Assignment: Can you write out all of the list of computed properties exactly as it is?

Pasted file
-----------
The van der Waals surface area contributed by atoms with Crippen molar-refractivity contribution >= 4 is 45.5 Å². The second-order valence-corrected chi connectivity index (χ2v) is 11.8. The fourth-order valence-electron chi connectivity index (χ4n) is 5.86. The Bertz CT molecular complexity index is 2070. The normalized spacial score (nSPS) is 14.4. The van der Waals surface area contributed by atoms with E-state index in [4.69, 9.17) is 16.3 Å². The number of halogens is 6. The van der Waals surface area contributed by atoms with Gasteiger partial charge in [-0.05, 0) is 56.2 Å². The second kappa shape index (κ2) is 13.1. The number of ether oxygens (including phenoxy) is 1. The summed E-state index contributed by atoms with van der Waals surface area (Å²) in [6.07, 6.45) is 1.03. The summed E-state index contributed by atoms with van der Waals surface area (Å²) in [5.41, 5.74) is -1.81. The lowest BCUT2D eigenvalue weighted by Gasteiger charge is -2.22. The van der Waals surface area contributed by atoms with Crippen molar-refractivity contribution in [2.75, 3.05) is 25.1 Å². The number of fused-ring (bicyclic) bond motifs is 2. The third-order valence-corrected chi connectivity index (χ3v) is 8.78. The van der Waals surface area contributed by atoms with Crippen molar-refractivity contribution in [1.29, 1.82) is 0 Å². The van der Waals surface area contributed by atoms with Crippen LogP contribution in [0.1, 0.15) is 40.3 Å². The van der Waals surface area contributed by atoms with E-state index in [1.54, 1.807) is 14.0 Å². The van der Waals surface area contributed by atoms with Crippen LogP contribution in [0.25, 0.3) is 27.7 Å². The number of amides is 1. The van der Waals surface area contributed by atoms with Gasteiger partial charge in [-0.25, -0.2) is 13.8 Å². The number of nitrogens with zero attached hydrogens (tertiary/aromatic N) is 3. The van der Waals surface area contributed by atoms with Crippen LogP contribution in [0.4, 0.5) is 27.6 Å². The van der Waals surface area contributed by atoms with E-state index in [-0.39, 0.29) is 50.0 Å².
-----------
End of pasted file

The van der Waals surface area contributed by atoms with Crippen molar-refractivity contribution >= 4 is 45.5 Å². The second-order valence-corrected chi connectivity index (χ2v) is 11.8. The fourth-order valence-electron chi connectivity index (χ4n) is 5.86. The Bertz CT molecular complexity index is 2070. The normalized spacial score (nSPS) is 14.4. The van der Waals surface area contributed by atoms with E-state index in [4.69, 9.17) is 16.3 Å². The number of halogens is 6. The van der Waals surface area contributed by atoms with Gasteiger partial charge in [-0.05, 0) is 56.2 Å². The second kappa shape index (κ2) is 13.1. The number of ether oxygens (including phenoxy) is 1. The summed E-state index contributed by atoms with van der Waals surface area (Å²) in [6.07, 6.45) is 1.03. The summed E-state index contributed by atoms with van der Waals surface area (Å²) in [5.41, 5.74) is -1.81. The lowest BCUT2D eigenvalue weighted by Gasteiger charge is -2.22. The van der Waals surface area contributed by atoms with Crippen molar-refractivity contribution in [2.75, 3.05) is 25.1 Å². The number of fused-ring (bicyclic) bond motifs is 2. The third-order valence-corrected chi connectivity index (χ3v) is 8.78. The van der Waals surface area contributed by atoms with Crippen molar-refractivity contribution in [1.29, 1.82) is 0 Å². The van der Waals surface area contributed by atoms with Crippen LogP contribution in [0.1, 0.15) is 40.3 Å². The van der Waals surface area contributed by atoms with E-state index in [1.54, 1.807) is 14.0 Å². The van der Waals surface area contributed by atoms with Crippen LogP contribution in [0.25, 0.3) is 27.7 Å². The number of amides is 1. The van der Waals surface area contributed by atoms with Gasteiger partial charge in [-0.25, -0.2) is 13.8 Å². The number of nitrogens with zero attached hydrogens (tertiary/aromatic N) is 3. The van der Waals surface area contributed by atoms with Crippen LogP contribution in [0.4, 0.5) is 27.6 Å². The van der Waals surface area contributed by atoms with E-state index in [-0.39, 0.29) is 50.0 Å².